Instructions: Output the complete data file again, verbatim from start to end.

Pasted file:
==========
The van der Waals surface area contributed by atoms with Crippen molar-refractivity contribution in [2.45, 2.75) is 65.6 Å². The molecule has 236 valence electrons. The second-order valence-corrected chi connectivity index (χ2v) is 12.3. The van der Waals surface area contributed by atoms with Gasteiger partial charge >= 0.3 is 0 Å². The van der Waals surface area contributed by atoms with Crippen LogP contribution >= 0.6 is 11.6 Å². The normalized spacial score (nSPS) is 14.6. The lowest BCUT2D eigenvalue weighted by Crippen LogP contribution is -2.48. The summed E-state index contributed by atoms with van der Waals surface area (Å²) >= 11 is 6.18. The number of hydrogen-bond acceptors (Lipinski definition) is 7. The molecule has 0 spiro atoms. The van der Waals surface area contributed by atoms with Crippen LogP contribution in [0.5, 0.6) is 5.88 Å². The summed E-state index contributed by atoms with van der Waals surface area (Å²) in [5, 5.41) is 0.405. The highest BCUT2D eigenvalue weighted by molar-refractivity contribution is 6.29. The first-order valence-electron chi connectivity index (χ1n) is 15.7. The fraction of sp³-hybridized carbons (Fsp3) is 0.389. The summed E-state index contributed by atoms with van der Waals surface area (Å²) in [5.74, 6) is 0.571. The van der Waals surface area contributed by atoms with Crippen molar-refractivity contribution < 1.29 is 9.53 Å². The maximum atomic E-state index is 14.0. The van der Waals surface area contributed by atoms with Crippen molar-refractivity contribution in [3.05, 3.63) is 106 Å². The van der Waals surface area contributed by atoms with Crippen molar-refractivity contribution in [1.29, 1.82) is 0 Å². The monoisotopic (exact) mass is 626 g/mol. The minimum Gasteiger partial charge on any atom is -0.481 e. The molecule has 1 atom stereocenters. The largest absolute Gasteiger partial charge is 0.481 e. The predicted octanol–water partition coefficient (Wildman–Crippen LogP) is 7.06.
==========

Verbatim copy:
The van der Waals surface area contributed by atoms with Crippen molar-refractivity contribution in [2.45, 2.75) is 65.6 Å². The molecule has 236 valence electrons. The second-order valence-corrected chi connectivity index (χ2v) is 12.3. The van der Waals surface area contributed by atoms with Gasteiger partial charge >= 0.3 is 0 Å². The van der Waals surface area contributed by atoms with Crippen LogP contribution >= 0.6 is 11.6 Å². The normalized spacial score (nSPS) is 14.6. The lowest BCUT2D eigenvalue weighted by Crippen LogP contribution is -2.48. The summed E-state index contributed by atoms with van der Waals surface area (Å²) >= 11 is 6.18. The number of hydrogen-bond acceptors (Lipinski definition) is 7. The molecule has 0 spiro atoms. The van der Waals surface area contributed by atoms with Crippen LogP contribution in [0.5, 0.6) is 5.88 Å². The summed E-state index contributed by atoms with van der Waals surface area (Å²) in [5, 5.41) is 0.405. The highest BCUT2D eigenvalue weighted by molar-refractivity contribution is 6.29. The first-order valence-electron chi connectivity index (χ1n) is 15.7. The fraction of sp³-hybridized carbons (Fsp3) is 0.389. The summed E-state index contributed by atoms with van der Waals surface area (Å²) in [5.74, 6) is 0.571. The van der Waals surface area contributed by atoms with Crippen molar-refractivity contribution < 1.29 is 9.53 Å². The maximum atomic E-state index is 14.0. The van der Waals surface area contributed by atoms with Crippen molar-refractivity contribution in [3.05, 3.63) is 106 Å². The van der Waals surface area contributed by atoms with Crippen molar-refractivity contribution in [1.29, 1.82) is 0 Å². The monoisotopic (exact) mass is 626 g/mol. The minimum Gasteiger partial charge on any atom is -0.481 e. The molecule has 1 atom stereocenters. The largest absolute Gasteiger partial charge is 0.481 e. The predicted octanol–water partition coefficient (Wildman–Crippen LogP) is 7.06.